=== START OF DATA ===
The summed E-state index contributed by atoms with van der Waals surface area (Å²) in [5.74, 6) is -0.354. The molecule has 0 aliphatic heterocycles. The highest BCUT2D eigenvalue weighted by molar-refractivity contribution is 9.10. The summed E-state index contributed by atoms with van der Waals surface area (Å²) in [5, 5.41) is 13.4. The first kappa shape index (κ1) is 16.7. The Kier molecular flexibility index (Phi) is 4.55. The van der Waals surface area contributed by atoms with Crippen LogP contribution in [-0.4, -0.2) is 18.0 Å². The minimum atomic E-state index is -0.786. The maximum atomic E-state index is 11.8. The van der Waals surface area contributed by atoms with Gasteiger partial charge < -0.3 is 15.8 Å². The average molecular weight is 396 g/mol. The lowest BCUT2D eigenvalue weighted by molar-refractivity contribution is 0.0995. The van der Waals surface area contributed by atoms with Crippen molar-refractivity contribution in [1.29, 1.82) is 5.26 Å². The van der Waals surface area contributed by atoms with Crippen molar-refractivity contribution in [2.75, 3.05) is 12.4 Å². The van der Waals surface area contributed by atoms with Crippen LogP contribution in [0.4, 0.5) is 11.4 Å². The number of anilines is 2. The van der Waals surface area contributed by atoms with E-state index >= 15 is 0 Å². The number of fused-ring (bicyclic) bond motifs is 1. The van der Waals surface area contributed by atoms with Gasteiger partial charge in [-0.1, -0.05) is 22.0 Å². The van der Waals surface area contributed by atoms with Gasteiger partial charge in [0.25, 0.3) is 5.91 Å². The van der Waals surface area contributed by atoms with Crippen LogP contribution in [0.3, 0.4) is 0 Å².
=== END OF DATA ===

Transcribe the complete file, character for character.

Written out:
The summed E-state index contributed by atoms with van der Waals surface area (Å²) in [5.74, 6) is -0.354. The molecule has 0 aliphatic heterocycles. The highest BCUT2D eigenvalue weighted by molar-refractivity contribution is 9.10. The summed E-state index contributed by atoms with van der Waals surface area (Å²) in [5, 5.41) is 13.4. The first kappa shape index (κ1) is 16.7. The Kier molecular flexibility index (Phi) is 4.55. The van der Waals surface area contributed by atoms with Crippen LogP contribution in [-0.4, -0.2) is 18.0 Å². The minimum atomic E-state index is -0.786. The maximum atomic E-state index is 11.8. The van der Waals surface area contributed by atoms with Gasteiger partial charge < -0.3 is 15.8 Å². The average molecular weight is 396 g/mol. The lowest BCUT2D eigenvalue weighted by molar-refractivity contribution is 0.0995. The van der Waals surface area contributed by atoms with Crippen molar-refractivity contribution in [1.29, 1.82) is 5.26 Å². The van der Waals surface area contributed by atoms with Crippen molar-refractivity contribution in [2.75, 3.05) is 12.4 Å². The van der Waals surface area contributed by atoms with Crippen LogP contribution in [0.4, 0.5) is 11.4 Å². The number of anilines is 2. The van der Waals surface area contributed by atoms with E-state index >= 15 is 0 Å². The number of fused-ring (bicyclic) bond motifs is 1. The van der Waals surface area contributed by atoms with Gasteiger partial charge in [-0.1, -0.05) is 22.0 Å². The van der Waals surface area contributed by atoms with Gasteiger partial charge in [0.25, 0.3) is 5.91 Å². The van der Waals surface area contributed by atoms with Crippen LogP contribution in [0.3, 0.4) is 0 Å².